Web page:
Northern Ireland

NI waste industry: Criminality is widespread says report

Image caption An NIEA spokesperson said plastic bottles, bin bags, food and wood have been found at the Campsie site. Construction site material has also been found

Criminality is widespread in the waste industry in Northern Ireland with at least some involvement by organised crime, a report has found.

Vast profits can be made by the criminals with very little deterrent, according to the independent report for the Department of Environment.

It was commissioned after a huge illegal dump was found near Londonderry in June.

It also discovered that 20 other sites have been investigated.

The report estimates that cleaning up illegal dumps, which have already been discovered, could cost £250m.

An officer of the NI Environment Agency's (NIEA) environmental crime unit had strong suspicions about the Derry site at Mobuoy as far back as 2007, but it took another five years before action was taken.

Environment Minister Mark H Durkan said there would be fundamental change in how waste is managed in Northern Ireland.

Organised crime

The report recommends that the entire waste system must be looked at to see how criminals exploit it, and regulation should be more rigorous and robust.

The review was commissioned in June by Mr Durkan's predecessor Alex Attwood, after the NIEA discovered 516,000 tonnes of waste near the River Faughan in Mobuoy.

The waste was deposited in and around a licensed recycling facility owned and run by City & Industrial Waste Ltd, with the majority of the waste being buried in sand and gravel pits.

The licence of City and Industrial Waste Ltd was revoked, and at the time the company denied any wrongdoing.

The report, by former Welsh Environment Agency director Chris Mills, said it is not known who deposited this waste; however, this was a sophisticated operation that had been carried out over a number of years.

The report also found the scale of the dumping at the Mobuoy site was "on a scale not previously encountered".

The report's findings include:

  • Criminality is widespread in the waste industry in Northern Ireland, with at least some involvement by organised crime
  • The Fit and Proper Person Test is not sufficiently robust to screen out criminals, thus allowing them the opportunity to obtain a licence or permit to run a waste facility
  • The deficiencies in the Waste Carrier Registration System and the inability of the regulator to track waste flows with any accuracy makes it easy to move waste around, including in and out of licensed facilities, and to conceal where the waste finally ends up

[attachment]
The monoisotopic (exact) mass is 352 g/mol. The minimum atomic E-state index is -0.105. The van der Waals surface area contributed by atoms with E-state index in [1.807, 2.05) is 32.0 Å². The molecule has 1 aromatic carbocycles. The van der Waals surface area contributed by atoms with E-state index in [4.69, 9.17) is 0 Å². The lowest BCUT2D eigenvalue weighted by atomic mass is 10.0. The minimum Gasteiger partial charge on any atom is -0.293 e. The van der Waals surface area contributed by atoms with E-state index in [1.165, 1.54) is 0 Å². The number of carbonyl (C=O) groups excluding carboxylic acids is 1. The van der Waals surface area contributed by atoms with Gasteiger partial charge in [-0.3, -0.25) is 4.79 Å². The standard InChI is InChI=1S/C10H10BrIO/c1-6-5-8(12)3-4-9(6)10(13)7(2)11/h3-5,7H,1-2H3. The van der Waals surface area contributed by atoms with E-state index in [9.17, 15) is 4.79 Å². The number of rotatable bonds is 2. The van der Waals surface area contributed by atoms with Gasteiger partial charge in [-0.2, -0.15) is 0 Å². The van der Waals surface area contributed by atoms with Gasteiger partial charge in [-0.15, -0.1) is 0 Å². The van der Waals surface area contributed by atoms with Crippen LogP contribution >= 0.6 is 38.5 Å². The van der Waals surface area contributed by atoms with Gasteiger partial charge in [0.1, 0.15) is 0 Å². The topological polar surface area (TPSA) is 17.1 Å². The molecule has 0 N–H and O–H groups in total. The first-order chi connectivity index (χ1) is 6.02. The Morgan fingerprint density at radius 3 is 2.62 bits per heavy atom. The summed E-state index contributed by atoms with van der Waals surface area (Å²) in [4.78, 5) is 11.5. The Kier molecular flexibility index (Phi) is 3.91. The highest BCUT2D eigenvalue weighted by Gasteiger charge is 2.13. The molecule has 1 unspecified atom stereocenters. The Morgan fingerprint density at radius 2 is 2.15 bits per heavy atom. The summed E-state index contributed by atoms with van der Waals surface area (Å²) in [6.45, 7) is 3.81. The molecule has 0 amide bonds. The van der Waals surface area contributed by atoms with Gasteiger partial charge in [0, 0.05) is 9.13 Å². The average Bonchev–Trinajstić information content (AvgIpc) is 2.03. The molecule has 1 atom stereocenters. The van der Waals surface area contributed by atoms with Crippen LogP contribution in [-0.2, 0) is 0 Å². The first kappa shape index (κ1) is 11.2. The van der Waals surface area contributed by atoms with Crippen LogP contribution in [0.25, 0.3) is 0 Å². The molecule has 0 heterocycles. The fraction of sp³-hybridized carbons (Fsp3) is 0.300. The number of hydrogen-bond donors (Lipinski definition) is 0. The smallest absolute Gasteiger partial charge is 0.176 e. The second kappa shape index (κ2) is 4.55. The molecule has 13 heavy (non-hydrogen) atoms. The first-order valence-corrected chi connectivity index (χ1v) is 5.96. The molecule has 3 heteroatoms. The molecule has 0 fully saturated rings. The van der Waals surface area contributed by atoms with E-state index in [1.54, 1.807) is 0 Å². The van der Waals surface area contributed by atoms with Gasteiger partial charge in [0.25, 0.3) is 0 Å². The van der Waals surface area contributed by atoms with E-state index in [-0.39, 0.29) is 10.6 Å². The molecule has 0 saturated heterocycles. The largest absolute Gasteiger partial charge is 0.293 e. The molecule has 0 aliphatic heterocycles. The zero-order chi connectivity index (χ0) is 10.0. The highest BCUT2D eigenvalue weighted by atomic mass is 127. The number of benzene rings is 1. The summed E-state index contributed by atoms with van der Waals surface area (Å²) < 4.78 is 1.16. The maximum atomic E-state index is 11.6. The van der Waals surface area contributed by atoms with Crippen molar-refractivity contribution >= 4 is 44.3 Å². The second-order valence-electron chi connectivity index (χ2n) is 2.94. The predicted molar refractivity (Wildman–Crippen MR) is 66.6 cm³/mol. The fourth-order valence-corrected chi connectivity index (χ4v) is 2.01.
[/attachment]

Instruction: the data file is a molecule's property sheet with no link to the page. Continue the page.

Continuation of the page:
• The ability to dig sand and gravel pits without first obtaining planning permission means a ready supply of ideal sites for the illegal disposal of waste
  • If illegal dumping is discovered and the perpetrators are caught, the current sentencing regime provides very little deterrent
  • Even if the Proceeds of Crime Act can be used to increase the financial penalties, vast profits can still be made
  • The regulatory regime for waste has become very complicated, and much of it is not working as intended.

'Sober reading'

It estimated that at least £34.6m was evaded in tax through the illegal dumping at the site.

The report said it was not possible to confirm who carried out the illegal dumping, and a criminal investigation was ongoing.

It said similar patterns of organised crime involvement were happening in England and Scotland, as were legal waste management sites being used as a cover for illegal activity.

Mr Durkan said the report "makes for sober reading", and implementing the recommended changes must be "done in a powerful way that creates and delivers fundamental change".

"I have directed the new chief executive of the NIEA to urgently prepare a robust range of actions for my consideration," he added.

"I will issue my response to the Mills report in the new year so that everyone is clear about the actions that will be taken to fix the problems that Mr Mills has identified."

Terry A'Hearn from the NIEA said: "The sharing of information internally needs to improve.

"The investigation is still live. This is a sophisticated operation so the people who have done this have left things difficult to trace.

"The waste is on location and may take several years for it to be properly removed. We are now engaging with top-class experts to organise the clean-up.

"There have been two arrests to date in relation to the Campsie site. We hope more are made. There is no suggestion at this stage that there is a cross-border element."

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